This means that whatever vocabulary you add to your studylist automatically generates a flashcard that you can either review within the SR website, or via your Anki software. Here’s an example:

Straight away, SR gives you an edge in your revision by implementing context. In fact, as well as offering you the sentence you saved the word from, it offers you a link to the entire article it was taken from (see: REVEAL IN FULL ORIGINAL CONTEXT)

This is incredibly helpful, as dictionary entries for any word or phrase you select often include a specific explanation about how that word is being used within the context of the sentence or how it is being used by the narrator to portray his or her story.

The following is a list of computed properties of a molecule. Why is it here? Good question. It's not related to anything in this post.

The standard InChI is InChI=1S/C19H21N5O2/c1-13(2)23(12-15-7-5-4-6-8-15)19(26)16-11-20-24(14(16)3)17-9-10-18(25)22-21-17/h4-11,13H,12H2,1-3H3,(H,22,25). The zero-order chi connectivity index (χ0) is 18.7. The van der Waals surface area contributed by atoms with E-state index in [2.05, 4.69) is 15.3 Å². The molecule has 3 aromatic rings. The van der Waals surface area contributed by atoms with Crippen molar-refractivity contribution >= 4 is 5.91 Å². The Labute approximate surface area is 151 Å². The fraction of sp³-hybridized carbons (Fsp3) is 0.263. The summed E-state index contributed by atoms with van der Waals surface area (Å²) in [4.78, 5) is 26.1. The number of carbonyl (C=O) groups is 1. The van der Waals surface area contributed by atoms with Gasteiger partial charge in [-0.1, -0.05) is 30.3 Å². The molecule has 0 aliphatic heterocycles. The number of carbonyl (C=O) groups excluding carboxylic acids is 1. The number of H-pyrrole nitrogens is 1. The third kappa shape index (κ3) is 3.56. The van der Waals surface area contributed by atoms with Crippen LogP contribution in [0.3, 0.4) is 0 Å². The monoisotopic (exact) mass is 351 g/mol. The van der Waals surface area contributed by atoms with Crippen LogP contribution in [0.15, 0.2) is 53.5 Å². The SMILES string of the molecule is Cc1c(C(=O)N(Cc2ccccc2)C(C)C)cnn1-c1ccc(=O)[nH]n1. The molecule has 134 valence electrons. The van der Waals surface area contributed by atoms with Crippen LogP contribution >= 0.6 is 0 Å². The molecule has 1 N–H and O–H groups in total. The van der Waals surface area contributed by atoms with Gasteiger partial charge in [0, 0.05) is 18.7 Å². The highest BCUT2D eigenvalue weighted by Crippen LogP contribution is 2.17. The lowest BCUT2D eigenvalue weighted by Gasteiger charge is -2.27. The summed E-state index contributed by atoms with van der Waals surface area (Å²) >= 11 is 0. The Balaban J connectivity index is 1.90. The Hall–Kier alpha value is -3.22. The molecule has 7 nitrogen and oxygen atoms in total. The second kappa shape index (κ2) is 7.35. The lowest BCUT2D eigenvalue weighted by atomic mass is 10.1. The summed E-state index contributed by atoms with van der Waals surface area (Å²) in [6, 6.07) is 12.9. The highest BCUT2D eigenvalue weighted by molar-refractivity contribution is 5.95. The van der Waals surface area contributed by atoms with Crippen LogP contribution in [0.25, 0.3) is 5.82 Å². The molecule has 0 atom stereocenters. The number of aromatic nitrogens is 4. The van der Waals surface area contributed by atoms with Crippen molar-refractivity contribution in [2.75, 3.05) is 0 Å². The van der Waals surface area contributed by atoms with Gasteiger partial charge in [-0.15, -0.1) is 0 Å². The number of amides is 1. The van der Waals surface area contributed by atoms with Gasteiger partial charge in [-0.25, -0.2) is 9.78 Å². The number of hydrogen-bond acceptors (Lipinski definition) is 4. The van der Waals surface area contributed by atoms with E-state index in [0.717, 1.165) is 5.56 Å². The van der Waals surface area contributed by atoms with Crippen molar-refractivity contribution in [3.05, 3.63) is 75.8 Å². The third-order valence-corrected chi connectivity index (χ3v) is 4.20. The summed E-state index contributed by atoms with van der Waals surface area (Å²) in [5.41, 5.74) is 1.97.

I hope that this extra glimpse into the Review section of Satori Reader gives you an idea of how incredible a resource this is.

Go ahead and enjoy the unique pleasurable pain that is reading and comprehending 日本語!!

Crime & Mystery Japanese Vocab
  • 被害者・ひがいしゃ victim
  • 手がかり・てがかり clue
  • 事件・じけん case, incident
  • 殺人・さつじん  OR 他殺・たさつ murder
  • 殺人者・さつじんしゃ OR  殺人犯・さつじんはん murderer, killer
  • 自殺・じさつ suicide
  • 事故・じこ accident
  • アリバイ alibi
  • 無罪・むざい not guilty, innocent
  • 正体・しょうたい identity (true identity)
  • 首を絞める・くびをしめる to strangle
  • 殺す・ころす to kill
  • 毒・どく poison (suru verb)
  • 刺す・さす to stab
  • 血痕・けっこん bloodstain
  • 嘘をつく・うそをつく to tell a lie
  • 暗号・あんごう password, code, cipher
  • マスコミ the media
  • 見せかける・みせかける to pretend, to pose as
  • ごまかす to deceive
  • 推理・すいり logical reasoning, inference, the mystery genera
  • 推理小説・すいりしょうせつ mystery novel
  • 探偵・たんてい detective
  • 警察・けいさつ police